You must have observed various strains of Severum by now, which are available in several hues. However, the most familiar is the “Green Severum,” which has an olive-green body and black markings along its flanks.
Regardless, there is another popular variety you may not have encountered before.
The “Rotkeil” Severum or Red Shoulder Severum is a striking and stunning fish that makes an excellent addition to any substantial communal aquarium.
This large fish has a docile temperament and can coexist harmoniously with other species in the tank.
Aquarists admire this fish not only for its beauty but also because it is a robust species that is relatively low-maintenance. Furthermore, it possesses a peaceful and curious disposition.
Much like the intelligent Oscar, these fish can recognize their owners and may even swim to the front of the aquarium to greet them or solicit food.
If you are considering introducing a Red Shoulder Severum to your aquarium, here are a few critical points to keep in mind.
The Red Shoulder Severum, also known as Heros sp. Rotkeil is a stunning fish with vibrant red coloration on its head and shoulder area.
Despite its popularity among aquarists, there needs to be more debate around its classification and name.
The Heros genus includes several species, such as H. efasciatus and H. Severus, but Heros sp. Rotkeil is not recognized as a valid species or subspecies at this time.
Some experts believe it is a naturally occurring color variant of H. efasciatus, but further research is needed to confirm this.
The Red Shoulder Severum is native to parts of the Amazon basin in Peru, where it prefers slow-moving waters with abundant riverine vegetation and submerged roots and branches.
This fish is prized for its beauty, hardiness, and peaceful nature, making it a great addition to community aquariums. While its exact classification may be uncertain, there’s no doubt that the Red Shoulder Severum is a fascinating and delightful fish to keep.
The Red Shoulder Severum, also known as Rotkeil Severum or Heros sp. Rotkeil is a relatively peaceful fish species that originates from South America. They can grow up to 8-10 inches (20-25 cm) and live for about ten years.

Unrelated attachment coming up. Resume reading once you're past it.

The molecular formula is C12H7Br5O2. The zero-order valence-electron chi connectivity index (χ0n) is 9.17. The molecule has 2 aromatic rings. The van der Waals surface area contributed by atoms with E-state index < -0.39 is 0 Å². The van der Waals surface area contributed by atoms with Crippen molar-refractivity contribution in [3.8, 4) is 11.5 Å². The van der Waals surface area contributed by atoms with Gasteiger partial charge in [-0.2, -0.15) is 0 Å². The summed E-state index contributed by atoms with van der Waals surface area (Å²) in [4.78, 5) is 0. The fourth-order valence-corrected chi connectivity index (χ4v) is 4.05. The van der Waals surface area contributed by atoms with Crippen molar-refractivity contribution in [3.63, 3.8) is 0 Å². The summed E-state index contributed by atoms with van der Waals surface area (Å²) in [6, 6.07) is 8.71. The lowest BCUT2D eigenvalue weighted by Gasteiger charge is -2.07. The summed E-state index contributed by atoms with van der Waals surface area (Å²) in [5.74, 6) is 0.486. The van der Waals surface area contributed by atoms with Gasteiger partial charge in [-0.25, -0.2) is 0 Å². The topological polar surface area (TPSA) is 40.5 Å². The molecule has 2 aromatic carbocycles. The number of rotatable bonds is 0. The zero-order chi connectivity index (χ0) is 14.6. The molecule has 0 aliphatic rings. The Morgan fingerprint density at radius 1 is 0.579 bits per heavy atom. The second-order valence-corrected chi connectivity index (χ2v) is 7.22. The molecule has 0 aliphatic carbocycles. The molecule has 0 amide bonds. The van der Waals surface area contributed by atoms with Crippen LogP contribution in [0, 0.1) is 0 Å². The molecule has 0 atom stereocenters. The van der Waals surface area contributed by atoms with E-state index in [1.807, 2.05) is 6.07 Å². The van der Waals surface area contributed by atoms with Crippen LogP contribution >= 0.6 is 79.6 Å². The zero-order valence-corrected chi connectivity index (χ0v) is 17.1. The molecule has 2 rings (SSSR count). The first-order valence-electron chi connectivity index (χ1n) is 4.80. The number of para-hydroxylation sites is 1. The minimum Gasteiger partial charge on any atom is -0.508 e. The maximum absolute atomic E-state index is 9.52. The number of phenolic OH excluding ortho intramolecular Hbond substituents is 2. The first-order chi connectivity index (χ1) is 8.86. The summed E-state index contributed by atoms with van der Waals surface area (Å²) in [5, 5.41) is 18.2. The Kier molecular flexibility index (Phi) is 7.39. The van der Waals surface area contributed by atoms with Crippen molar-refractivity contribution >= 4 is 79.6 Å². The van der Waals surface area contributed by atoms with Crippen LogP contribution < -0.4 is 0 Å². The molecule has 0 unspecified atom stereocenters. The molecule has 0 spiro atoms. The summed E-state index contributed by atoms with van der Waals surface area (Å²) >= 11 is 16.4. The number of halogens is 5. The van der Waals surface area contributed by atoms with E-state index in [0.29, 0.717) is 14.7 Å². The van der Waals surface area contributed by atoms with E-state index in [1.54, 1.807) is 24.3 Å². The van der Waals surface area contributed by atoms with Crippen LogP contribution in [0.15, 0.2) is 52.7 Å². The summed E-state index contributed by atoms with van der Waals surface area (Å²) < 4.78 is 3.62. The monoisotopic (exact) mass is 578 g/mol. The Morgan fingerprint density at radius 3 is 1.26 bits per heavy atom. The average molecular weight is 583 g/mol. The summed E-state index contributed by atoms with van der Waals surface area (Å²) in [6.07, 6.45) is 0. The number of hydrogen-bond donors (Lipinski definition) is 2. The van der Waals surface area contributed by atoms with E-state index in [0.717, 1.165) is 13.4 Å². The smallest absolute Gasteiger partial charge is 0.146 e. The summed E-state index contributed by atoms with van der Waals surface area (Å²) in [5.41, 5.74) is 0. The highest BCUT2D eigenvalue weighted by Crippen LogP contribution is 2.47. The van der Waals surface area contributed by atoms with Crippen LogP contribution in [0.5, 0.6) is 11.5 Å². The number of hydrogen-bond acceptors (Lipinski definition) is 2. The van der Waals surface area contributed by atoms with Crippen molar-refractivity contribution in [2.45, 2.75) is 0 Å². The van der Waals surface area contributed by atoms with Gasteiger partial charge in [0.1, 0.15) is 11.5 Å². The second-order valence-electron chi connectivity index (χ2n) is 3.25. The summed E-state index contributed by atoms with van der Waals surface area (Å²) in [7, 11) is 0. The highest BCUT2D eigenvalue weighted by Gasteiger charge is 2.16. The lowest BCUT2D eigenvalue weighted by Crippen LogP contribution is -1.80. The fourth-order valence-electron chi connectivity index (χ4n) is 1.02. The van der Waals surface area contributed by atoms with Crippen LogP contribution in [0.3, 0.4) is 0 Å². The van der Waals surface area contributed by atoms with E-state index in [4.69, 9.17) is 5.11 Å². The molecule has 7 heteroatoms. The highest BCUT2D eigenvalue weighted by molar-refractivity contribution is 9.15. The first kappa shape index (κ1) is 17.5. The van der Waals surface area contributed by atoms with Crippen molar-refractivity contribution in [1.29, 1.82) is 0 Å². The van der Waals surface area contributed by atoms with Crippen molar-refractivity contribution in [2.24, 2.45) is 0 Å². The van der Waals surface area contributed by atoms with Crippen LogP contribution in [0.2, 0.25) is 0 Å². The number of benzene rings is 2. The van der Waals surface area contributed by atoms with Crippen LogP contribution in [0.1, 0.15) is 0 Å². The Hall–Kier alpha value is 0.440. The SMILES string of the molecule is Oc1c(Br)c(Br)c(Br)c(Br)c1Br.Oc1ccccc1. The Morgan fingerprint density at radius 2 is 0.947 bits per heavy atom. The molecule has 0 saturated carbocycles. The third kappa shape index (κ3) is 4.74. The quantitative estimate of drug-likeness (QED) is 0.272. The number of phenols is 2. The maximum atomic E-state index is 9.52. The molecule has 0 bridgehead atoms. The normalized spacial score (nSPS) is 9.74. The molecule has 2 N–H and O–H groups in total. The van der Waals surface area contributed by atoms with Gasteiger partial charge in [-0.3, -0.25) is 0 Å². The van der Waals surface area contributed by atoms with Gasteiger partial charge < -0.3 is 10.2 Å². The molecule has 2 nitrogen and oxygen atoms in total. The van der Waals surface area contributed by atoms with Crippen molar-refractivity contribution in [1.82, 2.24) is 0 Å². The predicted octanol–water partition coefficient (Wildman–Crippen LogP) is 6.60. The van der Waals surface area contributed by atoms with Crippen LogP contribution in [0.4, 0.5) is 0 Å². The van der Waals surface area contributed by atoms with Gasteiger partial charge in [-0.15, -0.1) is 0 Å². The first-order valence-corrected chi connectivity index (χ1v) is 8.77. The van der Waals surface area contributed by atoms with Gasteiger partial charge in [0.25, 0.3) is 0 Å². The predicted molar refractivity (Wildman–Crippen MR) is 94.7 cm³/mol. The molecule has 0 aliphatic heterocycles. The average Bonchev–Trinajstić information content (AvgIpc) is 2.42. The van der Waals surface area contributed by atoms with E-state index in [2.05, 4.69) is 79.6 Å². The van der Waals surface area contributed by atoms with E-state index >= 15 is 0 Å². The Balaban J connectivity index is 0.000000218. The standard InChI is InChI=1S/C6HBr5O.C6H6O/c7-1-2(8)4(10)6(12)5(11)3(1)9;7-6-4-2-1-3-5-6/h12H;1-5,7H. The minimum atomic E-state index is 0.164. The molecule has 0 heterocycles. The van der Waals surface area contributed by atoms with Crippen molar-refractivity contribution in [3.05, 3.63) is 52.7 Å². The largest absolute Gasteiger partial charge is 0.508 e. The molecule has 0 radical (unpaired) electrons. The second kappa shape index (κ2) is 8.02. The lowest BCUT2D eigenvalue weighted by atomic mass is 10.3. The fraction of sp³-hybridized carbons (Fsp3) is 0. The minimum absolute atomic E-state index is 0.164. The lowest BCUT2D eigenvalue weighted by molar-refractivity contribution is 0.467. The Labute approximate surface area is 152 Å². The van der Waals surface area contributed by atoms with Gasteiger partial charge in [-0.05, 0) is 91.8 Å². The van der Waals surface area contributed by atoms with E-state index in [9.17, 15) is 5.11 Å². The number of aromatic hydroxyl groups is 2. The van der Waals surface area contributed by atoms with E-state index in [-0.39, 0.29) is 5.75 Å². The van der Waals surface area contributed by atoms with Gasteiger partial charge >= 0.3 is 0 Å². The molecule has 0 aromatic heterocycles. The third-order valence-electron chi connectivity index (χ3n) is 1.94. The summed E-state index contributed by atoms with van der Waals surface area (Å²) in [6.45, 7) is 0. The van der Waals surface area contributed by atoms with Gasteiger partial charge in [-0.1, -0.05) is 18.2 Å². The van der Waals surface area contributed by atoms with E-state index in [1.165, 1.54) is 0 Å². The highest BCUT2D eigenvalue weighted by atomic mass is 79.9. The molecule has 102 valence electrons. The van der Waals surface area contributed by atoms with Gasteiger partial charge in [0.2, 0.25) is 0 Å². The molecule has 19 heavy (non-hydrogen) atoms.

The fish’s pH level ranges from 5.5 to 7.2, and they prefer a temperature of 72° – 84° F (22° – 29° C) and a dKH range of 1 to 8 dKH. A single fish requires a 75-gallon tank, while a pair requires a 125-gallon tank.
Red Shoulder Severums are omnivorous, and their diet should include plant- and animal-based food.
The beauty of the Rotkeil Severum is what draws Cichlid enthusiasts to this fish. The foremost thing you will witness about this fish is its striking appearance, with a laterally compressed body shape and pointed anal and dorsal fins, much like the Discus.
As the fish matures, the brilliantly red coloration on its head and shoulder area, represented by its common name, becomes more apparent.
While the juveniles have a uniformly greenish body color, older fish display a blue-green body with nine vertical stress bars and the distinct “Rotkeil” feature. As they mature, small spots of varying coloration appear on their bodies. Also, they have an ornate & curious face with red fins.
The Red Shoulder Severum’s coloration and pattern make it a standout fish, with solid red that rivals the beauty of line-bred aquarium varieties.
The typical dimensions of a mature Red Shoulder Severum in adulthood range from 8 to 10 inches (20 to 25 cm).
Due to their laterally compressed body structure, they can create the illusion of a larger size, appearing quite formidable when showcased in tanks.
Despite this, the species exhibits a considerably rapid growth rate. Although they are typically sold at pet stores in sizes varying from 1 to 3 inches, they can expand up to three times their initial length within a year. As a result, they are bound to outgrow smaller tanks in a brief amount of time.
However, the growth rate of Red Shoulder Severums is contingent on the quality of care provided and the environment they reside in.
By maintaining a well-kept aquarium, nourished with appropriate sustenance, and subject to frequent water changes, the fish will thrive, leading to expedited growth and better overall health.
As an inhabitant of an aquarium, the Red Shoulder Severum typically has an average longevity of 10 years.
However, with proper attention and care, some have been known to survive for up to 13 years.
Ensuring that their tank is maintained with optimal water conditions and offering a well-rounded diet (which will be further elaborated on below) can help these fish achieve their maximum lifespan potential.
also read: Dragon Eel – Care, Appearance, Diet, & More!
Rotkeil severums, like most other South American Cichlids, possess great adaptability and hardiness. However, they necessitate a well-maintained environment and adequate space to remain healthy and flourish.
Here are some crucial factors to consider when setting up their tank:
Red Shoulder Severum Tank Size
Due to their significant adult size, a minimum tank size of 75 gallons (48″ x 18″ x 21″) is necessary for an adult fish.